Poland and Russia are top performers on slow CEE property investment market
According to the latest data from CBRE, the leading global real estate consultancy, commercial property investment volumes in Central and Eastern Europe (CEE) were 60% lower in the first half of 2012 compared to the volume achieved during H1 2011.
Despite the region’s performance and continued uncertainty about the direction in which the Eurozone is heading, combined with a focus on prime assets, investments in Poland and Russia remained strong, with the two countries accounting for 83% of all deal flows in the region.
Overall commercial property investment volumes in CEE amounted to almost €2.1 billion during H1 2012, with transactions in Poland worth €854 million. The largest transactions across CEE during this period were the sale of Zlote Tarasy in Warsaw from ING Real Estate Development to a fund managed by AXA REIM, and a 50% stake in Golden Babilon Rostokino in Moscow - where IMMOFINANZ bought the remaining shares from its co-owner.
In Poland other large transactions included a deal in which Prologis sold part of its portfolio to Hines for €96 million, and the purchase by Rockspring of the Alfa Olsztyn Shopping Centre from the Arka BZ WBK fund for €84 million.
"Alongside France, Germany and the UK, the Polish market is still a preferred destination for numerous investors. German funds, investors from Britain and Spain, as well local entities, are active here. Even so, this year Poland might not achieve the transaction volume of €2.5 billion which we saw in 2011. It is worth bearing in mind that 2011 saw Poland reach its third result in the history of the Polish investment market.
"2012 poses other challenges to investors due to turbulence in the Eurozone. For example, average transaction times have become more protracted. As always investors are mainly interested in the retail and office sector, however this year we also expect the warehouse market to see significant growth. The €96 million transaction between Prologis and Hines was harbinger of this trend and we expect other warehouses to change hands this year," said Przemyslaw Felicki, Associate Director, Capital Markets at CBRE Poland.
The most significant decreases took place in markets perceived as more risky. For example, in Romania deal flow contracted fivefold to €50 million in H1 2012 compared with H1 2011. In the Czech Republic a steep decline in activity has been noted due to a strong H1 2011 combined with reduced availability of top quality retail product after a period of strong retail trading in 2011.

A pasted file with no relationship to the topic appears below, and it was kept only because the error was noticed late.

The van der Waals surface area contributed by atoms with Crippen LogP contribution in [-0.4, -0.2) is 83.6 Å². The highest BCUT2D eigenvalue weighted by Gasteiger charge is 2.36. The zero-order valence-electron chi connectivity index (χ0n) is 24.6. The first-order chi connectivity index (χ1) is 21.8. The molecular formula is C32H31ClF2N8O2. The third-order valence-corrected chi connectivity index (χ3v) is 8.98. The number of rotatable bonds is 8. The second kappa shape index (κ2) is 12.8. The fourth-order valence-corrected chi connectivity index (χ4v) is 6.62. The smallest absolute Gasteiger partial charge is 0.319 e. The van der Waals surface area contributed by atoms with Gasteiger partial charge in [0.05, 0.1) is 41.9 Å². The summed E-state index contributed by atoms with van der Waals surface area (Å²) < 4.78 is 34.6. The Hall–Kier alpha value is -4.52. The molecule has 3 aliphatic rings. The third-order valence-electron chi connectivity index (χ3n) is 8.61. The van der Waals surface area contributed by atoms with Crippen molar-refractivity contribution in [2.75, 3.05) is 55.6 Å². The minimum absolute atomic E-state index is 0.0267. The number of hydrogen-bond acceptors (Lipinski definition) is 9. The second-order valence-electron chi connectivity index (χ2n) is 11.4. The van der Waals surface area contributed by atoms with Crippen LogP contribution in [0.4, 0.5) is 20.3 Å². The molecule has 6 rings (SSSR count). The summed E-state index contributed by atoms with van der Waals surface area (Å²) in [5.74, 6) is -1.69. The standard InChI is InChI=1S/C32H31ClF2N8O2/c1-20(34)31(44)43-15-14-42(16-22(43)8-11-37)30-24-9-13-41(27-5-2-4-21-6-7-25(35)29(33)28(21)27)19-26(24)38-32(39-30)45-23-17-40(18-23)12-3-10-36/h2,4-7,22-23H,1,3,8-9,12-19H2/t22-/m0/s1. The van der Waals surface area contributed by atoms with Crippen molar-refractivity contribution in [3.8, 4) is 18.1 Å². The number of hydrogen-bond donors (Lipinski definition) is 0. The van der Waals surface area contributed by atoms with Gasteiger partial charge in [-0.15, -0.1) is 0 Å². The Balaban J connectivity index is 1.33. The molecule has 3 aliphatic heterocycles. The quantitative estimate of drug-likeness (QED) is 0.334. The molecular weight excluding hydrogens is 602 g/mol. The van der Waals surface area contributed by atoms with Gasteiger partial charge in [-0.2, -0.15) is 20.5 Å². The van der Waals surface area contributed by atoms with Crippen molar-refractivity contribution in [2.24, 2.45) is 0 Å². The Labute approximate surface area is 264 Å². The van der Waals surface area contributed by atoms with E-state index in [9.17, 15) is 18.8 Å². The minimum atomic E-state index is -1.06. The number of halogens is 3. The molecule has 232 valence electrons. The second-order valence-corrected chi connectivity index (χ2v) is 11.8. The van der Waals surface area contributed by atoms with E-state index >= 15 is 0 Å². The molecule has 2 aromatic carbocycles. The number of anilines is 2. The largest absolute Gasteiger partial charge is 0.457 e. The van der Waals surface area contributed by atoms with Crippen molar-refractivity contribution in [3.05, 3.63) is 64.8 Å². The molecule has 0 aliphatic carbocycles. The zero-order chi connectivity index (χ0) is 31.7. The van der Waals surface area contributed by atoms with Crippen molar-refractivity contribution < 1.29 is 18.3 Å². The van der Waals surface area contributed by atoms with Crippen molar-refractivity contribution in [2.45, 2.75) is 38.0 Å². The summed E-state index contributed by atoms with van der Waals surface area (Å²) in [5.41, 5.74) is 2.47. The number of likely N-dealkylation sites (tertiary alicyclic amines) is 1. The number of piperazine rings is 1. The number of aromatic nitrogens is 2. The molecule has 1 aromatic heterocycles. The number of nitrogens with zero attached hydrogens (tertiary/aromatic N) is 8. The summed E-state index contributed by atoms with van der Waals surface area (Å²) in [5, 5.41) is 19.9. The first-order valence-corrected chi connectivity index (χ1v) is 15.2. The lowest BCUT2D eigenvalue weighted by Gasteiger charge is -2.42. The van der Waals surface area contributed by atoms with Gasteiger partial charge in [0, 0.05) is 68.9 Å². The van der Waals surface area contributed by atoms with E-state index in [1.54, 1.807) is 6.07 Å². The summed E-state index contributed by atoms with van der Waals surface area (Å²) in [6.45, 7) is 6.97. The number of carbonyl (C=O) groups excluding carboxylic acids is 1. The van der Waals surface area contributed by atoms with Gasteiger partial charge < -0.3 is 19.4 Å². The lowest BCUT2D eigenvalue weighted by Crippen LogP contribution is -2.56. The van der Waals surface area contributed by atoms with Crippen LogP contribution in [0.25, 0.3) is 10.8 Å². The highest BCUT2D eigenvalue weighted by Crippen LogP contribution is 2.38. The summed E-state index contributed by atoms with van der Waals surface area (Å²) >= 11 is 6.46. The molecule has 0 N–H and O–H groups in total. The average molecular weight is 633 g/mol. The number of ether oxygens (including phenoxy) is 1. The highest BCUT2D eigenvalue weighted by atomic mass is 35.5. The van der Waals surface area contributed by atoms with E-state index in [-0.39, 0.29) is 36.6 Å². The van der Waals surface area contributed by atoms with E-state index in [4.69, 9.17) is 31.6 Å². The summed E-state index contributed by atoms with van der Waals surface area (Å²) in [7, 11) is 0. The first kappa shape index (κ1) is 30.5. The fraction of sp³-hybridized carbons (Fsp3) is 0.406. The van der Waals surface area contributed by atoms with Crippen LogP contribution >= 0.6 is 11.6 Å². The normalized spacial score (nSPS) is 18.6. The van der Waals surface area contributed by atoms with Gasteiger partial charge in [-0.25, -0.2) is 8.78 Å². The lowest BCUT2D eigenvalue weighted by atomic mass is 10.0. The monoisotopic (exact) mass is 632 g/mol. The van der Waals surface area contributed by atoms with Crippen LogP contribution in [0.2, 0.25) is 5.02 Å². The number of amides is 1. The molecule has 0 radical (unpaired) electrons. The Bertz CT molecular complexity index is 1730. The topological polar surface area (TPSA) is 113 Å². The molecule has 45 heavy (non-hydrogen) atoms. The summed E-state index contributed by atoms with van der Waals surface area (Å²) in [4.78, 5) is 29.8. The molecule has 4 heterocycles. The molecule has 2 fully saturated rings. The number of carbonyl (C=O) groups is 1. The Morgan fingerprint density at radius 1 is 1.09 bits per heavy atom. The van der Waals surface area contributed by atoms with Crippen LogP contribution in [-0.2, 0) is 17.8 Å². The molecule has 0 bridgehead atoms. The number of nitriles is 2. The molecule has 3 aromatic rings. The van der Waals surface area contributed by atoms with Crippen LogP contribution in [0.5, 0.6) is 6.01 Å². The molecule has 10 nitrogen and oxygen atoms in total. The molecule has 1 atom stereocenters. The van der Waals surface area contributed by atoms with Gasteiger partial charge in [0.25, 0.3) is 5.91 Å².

The surge in CEE property investment activity in recent years has been driven mainly by increased product availability. Significant deal flow in some CEE markets has rapidly reduced the amount of available quality space, a factor which is likely to result in lower product availability in the years to come. Based on an analysis of the profiles of investors currently active in CEE, it is very likely that the search for top quality product will continue, with limited spill-over effects into the secondary market.
Patrick O’Gorman, Head of CEE Capital Markets at CBRE Poland commented:
"A trend seen across Europe is that the level of equity in the markets has remained relatively stable over the last decade or so. Therefore, despite the fact that bank lending generally is on a downward trend it is believed that equity buyers will remain active to fill this gap to some extent in markets as Poland and the Czech Republic."
Jos Tromp, Head of CEE Research and Consultancy, CBRE, commented:
"Continuing Eurozone uncertainty combined with an almost pure investor focus on core product has caused market activity to contract in a similar way to that seen in 2009 / 2010. With the issues in the Eurozone unlikely to be resolved soon, the negative spin-off this turbulence has on banks is therefore likely to prevail for longer.
"A consequence for real estate markets will be that the available amount of capital to be invested in real estate across CEE will remain lower than the market has previously been used to."